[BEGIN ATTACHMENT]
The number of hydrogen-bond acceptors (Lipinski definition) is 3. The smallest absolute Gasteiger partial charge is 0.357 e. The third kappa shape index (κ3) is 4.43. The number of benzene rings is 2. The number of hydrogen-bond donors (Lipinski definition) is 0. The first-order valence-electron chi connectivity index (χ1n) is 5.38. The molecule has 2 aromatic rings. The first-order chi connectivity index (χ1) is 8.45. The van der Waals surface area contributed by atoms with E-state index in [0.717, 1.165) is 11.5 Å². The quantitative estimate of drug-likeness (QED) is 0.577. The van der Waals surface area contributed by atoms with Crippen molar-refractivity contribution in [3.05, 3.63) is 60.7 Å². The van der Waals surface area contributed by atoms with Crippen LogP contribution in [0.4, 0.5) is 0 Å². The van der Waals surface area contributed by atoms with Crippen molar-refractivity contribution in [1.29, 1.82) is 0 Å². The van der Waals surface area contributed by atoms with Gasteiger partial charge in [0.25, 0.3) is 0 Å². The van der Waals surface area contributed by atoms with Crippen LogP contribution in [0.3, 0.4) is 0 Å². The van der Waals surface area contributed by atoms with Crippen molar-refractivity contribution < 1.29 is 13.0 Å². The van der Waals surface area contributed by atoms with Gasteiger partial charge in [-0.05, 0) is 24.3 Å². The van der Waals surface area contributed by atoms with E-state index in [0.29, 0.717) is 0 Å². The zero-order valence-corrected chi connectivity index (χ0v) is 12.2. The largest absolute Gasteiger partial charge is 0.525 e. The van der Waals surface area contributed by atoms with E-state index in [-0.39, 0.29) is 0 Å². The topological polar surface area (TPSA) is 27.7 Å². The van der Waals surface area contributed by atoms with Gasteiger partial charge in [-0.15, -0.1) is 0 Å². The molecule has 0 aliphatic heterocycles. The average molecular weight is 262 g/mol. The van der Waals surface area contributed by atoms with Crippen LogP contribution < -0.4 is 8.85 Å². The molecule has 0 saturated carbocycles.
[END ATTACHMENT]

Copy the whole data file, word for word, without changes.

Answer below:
The number of hydrogen-bond acceptors (Lipinski definition) is 3. The smallest absolute Gasteiger partial charge is 0.357 e. The third kappa shape index (κ3) is 4.43. The number of benzene rings is 2. The number of hydrogen-bond donors (Lipinski definition) is 0. The first-order valence-electron chi connectivity index (χ1n) is 5.38. The molecule has 2 aromatic rings. The first-order chi connectivity index (χ1) is 8.45. The van der Waals surface area contributed by atoms with E-state index in [0.717, 1.165) is 11.5 Å². The quantitative estimate of drug-likeness (QED) is 0.577. The van der Waals surface area contributed by atoms with Crippen molar-refractivity contribution in [3.05, 3.63) is 60.7 Å². The van der Waals surface area contributed by atoms with Crippen LogP contribution in [0.4, 0.5) is 0 Å². The van der Waals surface area contributed by atoms with Crippen molar-refractivity contribution in [1.29, 1.82) is 0 Å². The van der Waals surface area contributed by atoms with Gasteiger partial charge in [0.25, 0.3) is 0 Å². The van der Waals surface area contributed by atoms with Crippen LogP contribution in [0.3, 0.4) is 0 Å². The van der Waals surface area contributed by atoms with Crippen molar-refractivity contribution < 1.29 is 13.0 Å². The van der Waals surface area contributed by atoms with Gasteiger partial charge in [-0.05, 0) is 24.3 Å². The van der Waals surface area contributed by atoms with E-state index in [0.29, 0.717) is 0 Å². The zero-order valence-corrected chi connectivity index (χ0v) is 12.2. The largest absolute Gasteiger partial charge is 0.525 e. The van der Waals surface area contributed by atoms with E-state index in [-0.39, 0.29) is 0 Å². The topological polar surface area (TPSA) is 27.7 Å². The van der Waals surface area contributed by atoms with Gasteiger partial charge in [-0.15, -0.1) is 0 Å². The molecule has 0 aliphatic heterocycles. The average molecular weight is 262 g/mol. The van der Waals surface area contributed by atoms with Crippen LogP contribution < -0.4 is 8.85 Å². The molecule has 0 saturated carbocycles.